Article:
Behind the Curtain
DOW – 24 = 16,117
SPX + 0.27 = 1862
NAS + 2 = 4217
10 YR YLD + .06 = 2.15%
OIL + 1.16 = 82.94
GOLD – 2.20 = 1239.90
SILV – .08 = 17.47
The Dow is down for a sixth consecutive session. We started the morning down almost 200 points, so there is that. Part of yesterday’s volatility is being blamed on mini-flash crashes; 179 to be precise. Basically the high frequency traders yank their bids, as their algorithms try to catch up with big moves. It isn’t really a flash crash so much as a lack of liquidity.
Take a deep breath. Think about how you are invested. Consider whether you are diversified across asset classes. The market has not collapsed. It has gone down in a fairly fast and furious manner, but it has not collapsed. What will happen next? Will the market bounce back? Will it go sideways? Will the pullback continue and become really painful? You don’t know; I don’t know; the market doesn’t know; nobody knows. Take a deep breath, consider where you are and where you want to be in the future. The stock market is always a gamble. Maybe you want to gamble with a part of your money, and that’s fine. Maybe you are tired of gambling and want to find something safer; that’s cool, too. Just understand what you’re doing. The volatility of the past couple of weeks is a reminder that the markets fluctuate; they are unreliable, and you have to have a plan in place.
It is earnings reporting season; here are a few of today’s highlights: Goldman Sachs posted earnings of $2.2 billion or $4.57 a share, up from $1.5 billion or $2.88 a share, a year ago. Goldman likes volatility, and the biggest increases in revenue and profit came from their bond trading.
Google posted a profit of $2.81 billion, or $4.09 a share, down from $2.97 billion, or $4.38 a share, in the same period a year earlier, even as revenue increased 20% to $16.5 billion.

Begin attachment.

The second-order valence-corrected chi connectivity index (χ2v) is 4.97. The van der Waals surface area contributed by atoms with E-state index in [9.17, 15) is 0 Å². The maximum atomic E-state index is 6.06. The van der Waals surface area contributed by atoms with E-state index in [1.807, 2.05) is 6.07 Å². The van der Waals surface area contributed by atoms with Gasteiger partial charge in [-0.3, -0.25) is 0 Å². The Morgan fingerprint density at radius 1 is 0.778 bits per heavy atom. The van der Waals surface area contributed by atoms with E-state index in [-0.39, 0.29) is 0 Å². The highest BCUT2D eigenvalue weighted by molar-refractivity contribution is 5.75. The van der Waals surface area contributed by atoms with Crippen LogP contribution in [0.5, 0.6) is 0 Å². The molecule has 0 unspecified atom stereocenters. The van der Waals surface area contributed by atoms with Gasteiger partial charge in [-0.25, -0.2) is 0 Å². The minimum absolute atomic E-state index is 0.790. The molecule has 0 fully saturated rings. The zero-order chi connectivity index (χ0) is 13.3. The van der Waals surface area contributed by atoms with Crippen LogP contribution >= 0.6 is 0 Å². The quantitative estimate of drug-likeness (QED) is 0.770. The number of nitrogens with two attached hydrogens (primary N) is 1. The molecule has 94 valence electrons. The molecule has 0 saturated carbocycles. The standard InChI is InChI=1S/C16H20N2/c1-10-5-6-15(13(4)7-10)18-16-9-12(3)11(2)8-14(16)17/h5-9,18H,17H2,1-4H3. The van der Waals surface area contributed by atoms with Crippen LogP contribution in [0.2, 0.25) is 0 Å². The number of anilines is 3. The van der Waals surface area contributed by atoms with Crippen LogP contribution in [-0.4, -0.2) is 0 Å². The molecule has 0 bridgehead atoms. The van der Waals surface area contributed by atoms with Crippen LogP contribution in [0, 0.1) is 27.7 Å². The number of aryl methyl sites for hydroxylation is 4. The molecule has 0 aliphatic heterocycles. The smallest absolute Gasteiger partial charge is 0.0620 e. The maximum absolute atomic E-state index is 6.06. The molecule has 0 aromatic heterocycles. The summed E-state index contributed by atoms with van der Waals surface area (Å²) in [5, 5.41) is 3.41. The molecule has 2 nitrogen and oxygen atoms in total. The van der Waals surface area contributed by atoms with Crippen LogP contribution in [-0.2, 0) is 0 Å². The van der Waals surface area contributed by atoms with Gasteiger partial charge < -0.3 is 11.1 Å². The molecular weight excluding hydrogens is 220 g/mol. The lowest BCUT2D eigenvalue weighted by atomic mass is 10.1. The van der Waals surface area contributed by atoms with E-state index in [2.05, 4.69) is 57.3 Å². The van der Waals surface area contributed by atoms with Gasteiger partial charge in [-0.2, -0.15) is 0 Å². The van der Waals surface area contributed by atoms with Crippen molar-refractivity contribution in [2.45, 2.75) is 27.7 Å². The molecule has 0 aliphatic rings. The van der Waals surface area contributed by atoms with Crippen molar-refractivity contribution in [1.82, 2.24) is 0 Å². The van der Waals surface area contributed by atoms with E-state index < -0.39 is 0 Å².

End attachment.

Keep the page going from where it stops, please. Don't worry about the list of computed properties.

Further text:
Apple introduced a few new products today, an iPad Air and an iPad Mini, which are just a little bit bigger than an iPhone Plus, but they can’t make phone calls. They also upgraded the Mac, and the screen looks better. This follows one month after the debut of the new iPhone 6 which we learn today are the bestselling Apple phones yet. And the Apple Pay plan has been accepted by 500 banks, and will roll out on Monday. What we didn’t get was an Apple TV. I know, we’re all just waiting on pins and needles.
In economic news, the number of Americans filing new claims for jobless benefits fell to a 14-year low last week. Initial claims for state unemployment benefits dropped 23,000 to 264,000. The jobless claims report reinforced expectations that slack in the labor market was being reduced, very, very slowly; or it was just a statistical fluke tied to the Columbus Day holiday, which may have affected how the data was collected.
The National Association of Home Builders’ housing market index was at 54 in October, down from 59 in September. Any number above 50 indicates that more builders view sales conditions as good than poor, just not as good as the month before.
A report from the Federal Reserve showed production at the nation’s factories, mines and utilities advanced a larger-than-expected 1.0% last month, the biggest gain since November 2012. The Fed pinned part of the gain to unusual weather that boosted air conditioning use, but there was also a broad-based increase in factory output, which grew a solid 0.5%.